ConservationDrake Magazine Back Issue Content Summer 2019Policy/Politics/LawsThe Put InCHICKEE CHECK-IN TIME.

Revivalists and renegades in South Florida's Everglades

It begins as a subtle unzippering across the surface. Nothing more than shape and motion—forcing the brain to calculate distance to target, direction of movement, and speed of travel. These computations form the basis of what comes next: an attempt to drop a bottlecap-sized fly in the path of a rocket-sized fish. Results vary. But when all goes well that nebulous wake erupts in an airborne Everglades tarpon—thrashing and hanging in the sky for a brief moment, like a postcard image from a lost era.

Time moves slower in America’s largest subtropical wilderness. Miami is only an hour’s drive from the northern perimeter of Everglades National Park, but it may as well be on another continent. No crowded beaches or bustling nightclubs here, and fewer tourists in general. The park receives approximately a million visitors annually, about a fourth of Yellowstone’s yearly average. And that’s possibly because there’s less firm ground to stand on. The Everglade’s 1.5 million acres is spread across a liminal zone of in-between elements. Not fully water; not entirely land. But a mutual coexistence of interwoven grasses, mangroves, and unhurried flows. Due to its flat limestone geography, the pace of the swamp is lazy and lethargic. Pause there long enough and you’ll cross paths with creatures and plants you won’t find anywhere else. The otherworldly nature of the place swallows you whole. The Everglades makes a person feel small and vulnerable, but alive.

The park was officially established in 1947. Over the 72 years since, the Everglades has garnered other distinctions. It’s now an International Biosphere Reserve, a Wetland of International Importance, and a World Heritage Site. But even with those protections and accolades, it remains a troubled, expiring place.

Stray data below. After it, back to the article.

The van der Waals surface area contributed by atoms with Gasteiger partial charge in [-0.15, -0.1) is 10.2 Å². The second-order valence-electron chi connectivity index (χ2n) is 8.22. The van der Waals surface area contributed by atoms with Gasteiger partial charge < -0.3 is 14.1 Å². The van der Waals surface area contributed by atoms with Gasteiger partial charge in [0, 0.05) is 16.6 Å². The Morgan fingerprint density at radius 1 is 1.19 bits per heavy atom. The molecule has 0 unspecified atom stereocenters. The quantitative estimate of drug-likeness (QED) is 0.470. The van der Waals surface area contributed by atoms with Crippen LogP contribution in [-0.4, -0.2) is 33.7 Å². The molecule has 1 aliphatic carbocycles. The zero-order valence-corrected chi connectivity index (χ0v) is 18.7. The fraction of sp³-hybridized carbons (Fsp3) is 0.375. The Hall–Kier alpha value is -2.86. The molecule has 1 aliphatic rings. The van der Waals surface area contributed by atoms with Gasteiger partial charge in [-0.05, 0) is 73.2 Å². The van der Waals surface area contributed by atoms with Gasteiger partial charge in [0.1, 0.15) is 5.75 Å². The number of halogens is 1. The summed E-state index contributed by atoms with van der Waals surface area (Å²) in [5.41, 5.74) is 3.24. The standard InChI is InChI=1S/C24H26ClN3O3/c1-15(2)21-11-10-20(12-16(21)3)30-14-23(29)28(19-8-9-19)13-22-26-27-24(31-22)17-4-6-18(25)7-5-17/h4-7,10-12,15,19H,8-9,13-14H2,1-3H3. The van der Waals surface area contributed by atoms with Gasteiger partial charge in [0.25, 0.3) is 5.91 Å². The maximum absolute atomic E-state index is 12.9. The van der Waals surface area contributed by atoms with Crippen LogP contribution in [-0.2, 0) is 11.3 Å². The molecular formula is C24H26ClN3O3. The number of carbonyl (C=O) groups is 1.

Entire ecosystems don’t die suddenly or easily. They are born to endure, and for eons the Everglades had survived raging wildfires, biblical floods, and extended droughts. Then it met us. Symptoms of a sick Everglades can mostly be traced to human action, and in more recent times, inaction. The evidence is clear, and it is mounting. Today we have glad-handing politicians who’ve aided and abetted a state agricultural industry that continues to pollute and prosper. We have toxic blue-green algae blooms devastating tourism and killing plant and aquatic life along South Florida’s coastal communities. Last summer alone, 392 billion gallons of toxic discharge entered the St. Lucie and Caloosahatchee rivers after persistent rains forced lake operators to relieve the pressure on a brim-full Okeechobee. And these past two years, we’ve watched as the worst red tides since 2016 annihilated millions of adult fish during a fifteen-month onslaught. By returning natural flows to the Everglades, these events can be abated. It will cost hundreds of millions of dollars. It will require the construction of a new storage reservoir and water-treatment facility. And in a roundabout way, it will give the cause of it all—people—a chance to test a cure.

It’s about time. Anyone who’s been around long enough to remember how the tarpon fishing was 30 or 40 years ago will tell you it’s as close to being lost as the endangered Florida panther. They’ll say that human progress in South Florida has come with a price. In the Everglades, that toll is being exacted on the same plants, animals, and wild spaces that it was created to protect. A tangled web of corruption, deception, and brilliantly played capitalism has come together to cast an ominous shadow over the park. The rich got richer. Their politicians got elected and reelected. The peoples’ Everglades got sick. And here we are now.

“I’d say that we have about 10 percent of our fisheries left in the Everglades,” says Hal Chittum, owner of Chittum Skiffs and a longtime soldier in the fight to bring the Everglades back to a semblance of its former self. “And frankly, I can’t fish there anymore. I can’t go into Everglades National Park. I can’t go into Florida Bay. I can’t stand to see what’s been lost. It’s too sad.”


BEFORE HUMANITY arrived on the scene, the primordial Everglades covered most of South Florida, beginning at the chain of lakes resting below what is now Orlando. Those waters fed the Kissimmee River. The Kissimmee filled Lake Okeechobee to the south. And the big lake fed the “River of Grass”—the term Marjory Stoneman Douglas used in her 1947 book to describe the Everglades, because of how the water looked as it moved through sawgrass marshlands and cypress swamps, delivering pristine freshwater to Florida Bay and the Gulf of Mexico. Today, much of that historic north-south flow is non-existent, due to a century’s worth of dredging and filling across 80 percent of the original Everglades (see City Limits, PG 106). The national park is supposed to protect the 20 percent that remains.